I’ve recently had reason to think about my career. You see, instead of filling out retirement papers, I’m applying for a new job. Well, not really a new job, but rather the legitimization of the job that I have been doing for the last 12 years.
I haven’t ever talked much about what I do, focusing more on my desire to move on into retirement and leave my job behind. I am eligible to retire under a very liberal federal government retirement system that doesn’t require you to work until you can no longer enjoy life and I was planning to do so when my youngest child graduated from college this year. So what happened to change all this?
I am in charge of the data processing of the largest survey in the US – the American Community Survey, sampling 3 million households a year in every state of the US and Puerto Rico, which recently received a permanent budget of 168 million dollars a year (too bad my salary isn’t a straight percentage of the budget!). This survey will take the place of the Census long form in 2010 and as such has a lot of interest in Congress and in the world of demography in general. I wonder if anyone reading this has been in sample? If so, you probably opened the envelope and said things like: How could they dare ask me all these questions about my income, about when I leave for work, about how much I pay for gas? Those nosey bastards! But then if you were smart you heeded those 3 little words on the outside of the envelope – REQUIRED BY LAW – and spent a few minutes filling it out and sent it back in. Otherwise you had to endure phone calls and maybe even a personal visit from a Census enumerator. A word to the wise – just about any stray mark on the paper form will spare you endless further contact if you should come into sample!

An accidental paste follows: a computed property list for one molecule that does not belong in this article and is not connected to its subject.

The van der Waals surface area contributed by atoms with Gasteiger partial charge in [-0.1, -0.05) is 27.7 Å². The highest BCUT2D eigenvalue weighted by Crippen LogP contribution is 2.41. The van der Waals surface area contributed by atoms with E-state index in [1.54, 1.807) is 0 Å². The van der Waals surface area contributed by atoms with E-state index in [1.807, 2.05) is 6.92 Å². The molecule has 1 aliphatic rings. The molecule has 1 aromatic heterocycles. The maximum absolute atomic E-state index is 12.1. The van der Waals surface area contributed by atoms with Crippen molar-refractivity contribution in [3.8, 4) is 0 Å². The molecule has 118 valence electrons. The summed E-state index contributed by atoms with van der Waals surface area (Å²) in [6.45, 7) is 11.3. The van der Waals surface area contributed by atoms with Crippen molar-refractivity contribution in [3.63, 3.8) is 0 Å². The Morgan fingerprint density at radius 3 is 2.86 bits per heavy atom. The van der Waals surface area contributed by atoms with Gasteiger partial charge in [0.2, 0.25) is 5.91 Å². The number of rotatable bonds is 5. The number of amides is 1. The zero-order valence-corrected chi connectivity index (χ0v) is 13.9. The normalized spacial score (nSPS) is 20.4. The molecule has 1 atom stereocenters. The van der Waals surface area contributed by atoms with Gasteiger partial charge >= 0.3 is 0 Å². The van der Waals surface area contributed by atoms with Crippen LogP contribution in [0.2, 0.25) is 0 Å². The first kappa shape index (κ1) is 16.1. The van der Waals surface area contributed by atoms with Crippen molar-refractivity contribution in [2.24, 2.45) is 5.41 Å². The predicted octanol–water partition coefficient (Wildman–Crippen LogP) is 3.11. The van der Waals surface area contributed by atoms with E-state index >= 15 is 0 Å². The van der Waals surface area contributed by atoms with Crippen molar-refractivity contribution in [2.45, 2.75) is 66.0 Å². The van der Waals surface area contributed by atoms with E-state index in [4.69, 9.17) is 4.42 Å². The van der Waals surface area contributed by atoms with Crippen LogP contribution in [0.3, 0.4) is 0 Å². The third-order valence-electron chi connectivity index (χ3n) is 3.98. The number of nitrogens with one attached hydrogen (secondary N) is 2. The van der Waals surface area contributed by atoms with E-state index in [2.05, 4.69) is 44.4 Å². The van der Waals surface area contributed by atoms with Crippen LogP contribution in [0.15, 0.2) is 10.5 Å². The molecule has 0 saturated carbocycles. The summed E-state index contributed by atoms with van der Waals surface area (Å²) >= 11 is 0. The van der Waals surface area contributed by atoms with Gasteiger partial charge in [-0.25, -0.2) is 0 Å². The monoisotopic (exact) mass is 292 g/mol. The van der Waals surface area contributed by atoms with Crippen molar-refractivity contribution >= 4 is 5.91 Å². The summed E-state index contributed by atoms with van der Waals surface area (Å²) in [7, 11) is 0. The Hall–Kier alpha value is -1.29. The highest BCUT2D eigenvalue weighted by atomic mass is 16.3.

My boss Larry retired last week. Larry had quietly shepherded this survey from its inception in 1996 where the first sample was in 4 counties of the country, instead of 3219 counties, and where no one – I mean NO ONE – thought this idea of a “continuous measurement” survey would ever fly. But Larry, the eternal optimist, succeeded where others might have failed. He was a good boss, who quickly figured out that I wasn’t interested in talking about local sports teams, but instead we talked about the values of meditation and yoga, other interests of his.
I was secretly hoping they would bring in a really awful replacement for Larry, someone who would make retirement seem like the only real option for me. But instead they filled Larry’s position with Lisa, a career-minded woman who could easily be my daughter by virtue of her age. Lisa sticks her head in my door every day “just to say hello”. She actually answers my e-mail messages, where most of them previously went into some black hole in Larry’s computer because he was not terribly well organized and he much preferred face–to-face communication. Lisa actually gave me a box of Godiva chocolates for Christmas (not her holiday either), and anyone who gives me chocolate is a friend for life.
So as I consider retirement, I am suddenly faced with the elevation of our staff into a division that after 20 years offers me a chance for a promotion. I can hardly walk away from this opportunity that really requires nothing more of me than to continue to do my job well.
Not having applied for a job in so long, my first task was to develop a resume. What a trip down memory lane that was. There was...
– My first job at the FBI which I took not because it was the higher salary, but rather because it seemed to be the more interesting of my 2 offers in DC. I lasted 3 months there and felt like I was released from prison when I left to go to the Census Bureau. I actually wrote a letter to J. Edgar Hoover upon my departure.